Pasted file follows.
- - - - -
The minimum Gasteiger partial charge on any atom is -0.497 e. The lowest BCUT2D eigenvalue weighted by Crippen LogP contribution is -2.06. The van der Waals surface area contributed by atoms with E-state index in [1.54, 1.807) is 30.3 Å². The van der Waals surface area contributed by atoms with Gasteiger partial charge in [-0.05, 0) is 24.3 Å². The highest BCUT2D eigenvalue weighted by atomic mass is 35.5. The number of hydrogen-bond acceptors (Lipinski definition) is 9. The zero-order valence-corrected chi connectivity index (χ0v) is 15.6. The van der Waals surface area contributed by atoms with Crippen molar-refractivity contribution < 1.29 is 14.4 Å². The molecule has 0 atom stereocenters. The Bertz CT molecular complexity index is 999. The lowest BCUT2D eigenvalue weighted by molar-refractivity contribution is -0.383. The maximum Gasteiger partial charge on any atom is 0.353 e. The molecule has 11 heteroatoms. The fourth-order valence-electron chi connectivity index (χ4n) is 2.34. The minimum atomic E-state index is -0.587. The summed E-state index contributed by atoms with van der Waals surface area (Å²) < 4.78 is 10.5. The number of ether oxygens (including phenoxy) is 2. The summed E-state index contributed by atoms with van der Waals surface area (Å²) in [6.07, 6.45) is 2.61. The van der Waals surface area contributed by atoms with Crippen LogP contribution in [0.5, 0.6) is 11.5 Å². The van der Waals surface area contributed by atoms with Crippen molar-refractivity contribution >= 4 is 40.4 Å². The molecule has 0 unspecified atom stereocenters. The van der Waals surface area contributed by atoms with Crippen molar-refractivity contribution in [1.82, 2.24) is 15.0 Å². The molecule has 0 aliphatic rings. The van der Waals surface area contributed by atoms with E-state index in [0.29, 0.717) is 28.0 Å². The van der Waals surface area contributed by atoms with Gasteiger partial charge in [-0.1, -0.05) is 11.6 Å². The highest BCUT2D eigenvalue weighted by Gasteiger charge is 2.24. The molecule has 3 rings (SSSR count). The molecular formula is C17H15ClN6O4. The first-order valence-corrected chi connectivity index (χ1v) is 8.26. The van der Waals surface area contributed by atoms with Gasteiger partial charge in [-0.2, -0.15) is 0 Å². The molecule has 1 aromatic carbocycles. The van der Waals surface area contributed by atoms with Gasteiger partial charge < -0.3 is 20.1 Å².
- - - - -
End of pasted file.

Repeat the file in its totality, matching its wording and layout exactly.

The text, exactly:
The minimum Gasteiger partial charge on any atom is -0.497 e. The lowest BCUT2D eigenvalue weighted by Crippen LogP contribution is -2.06. The van der Waals surface area contributed by atoms with E-state index in [1.54, 1.807) is 30.3 Å². The van der Waals surface area contributed by atoms with Gasteiger partial charge in [-0.05, 0) is 24.3 Å². The highest BCUT2D eigenvalue weighted by atomic mass is 35.5. The number of hydrogen-bond acceptors (Lipinski definition) is 9. The zero-order valence-corrected chi connectivity index (χ0v) is 15.6. The van der Waals surface area contributed by atoms with Crippen molar-refractivity contribution < 1.29 is 14.4 Å². The molecule has 0 atom stereocenters. The Bertz CT molecular complexity index is 999. The lowest BCUT2D eigenvalue weighted by molar-refractivity contribution is -0.383. The maximum Gasteiger partial charge on any atom is 0.353 e. The molecule has 11 heteroatoms. The fourth-order valence-electron chi connectivity index (χ4n) is 2.34. The minimum atomic E-state index is -0.587. The summed E-state index contributed by atoms with van der Waals surface area (Å²) < 4.78 is 10.5. The number of ether oxygens (including phenoxy) is 2. The summed E-state index contributed by atoms with van der Waals surface area (Å²) in [6.07, 6.45) is 2.61. The van der Waals surface area contributed by atoms with Crippen LogP contribution in [0.5, 0.6) is 11.5 Å². The van der Waals surface area contributed by atoms with Crippen molar-refractivity contribution >= 4 is 40.4 Å². The molecule has 0 unspecified atom stereocenters. The van der Waals surface area contributed by atoms with Crippen molar-refractivity contribution in [1.82, 2.24) is 15.0 Å². The molecule has 0 aliphatic rings. The van der Waals surface area contributed by atoms with E-state index in [0.29, 0.717) is 28.0 Å². The van der Waals surface area contributed by atoms with Gasteiger partial charge in [-0.1, -0.05) is 11.6 Å². The highest BCUT2D eigenvalue weighted by Gasteiger charge is 2.24. The molecule has 3 rings (SSSR count). The molecular formula is C17H15ClN6O4. The first-order valence-corrected chi connectivity index (χ1v) is 8.26. The van der Waals surface area contributed by atoms with Gasteiger partial charge in [-0.2, -0.15) is 0 Å². The molecule has 1 aromatic carbocycles. The van der Waals surface area contributed by atoms with Gasteiger partial charge < -0.3 is 20.1 Å².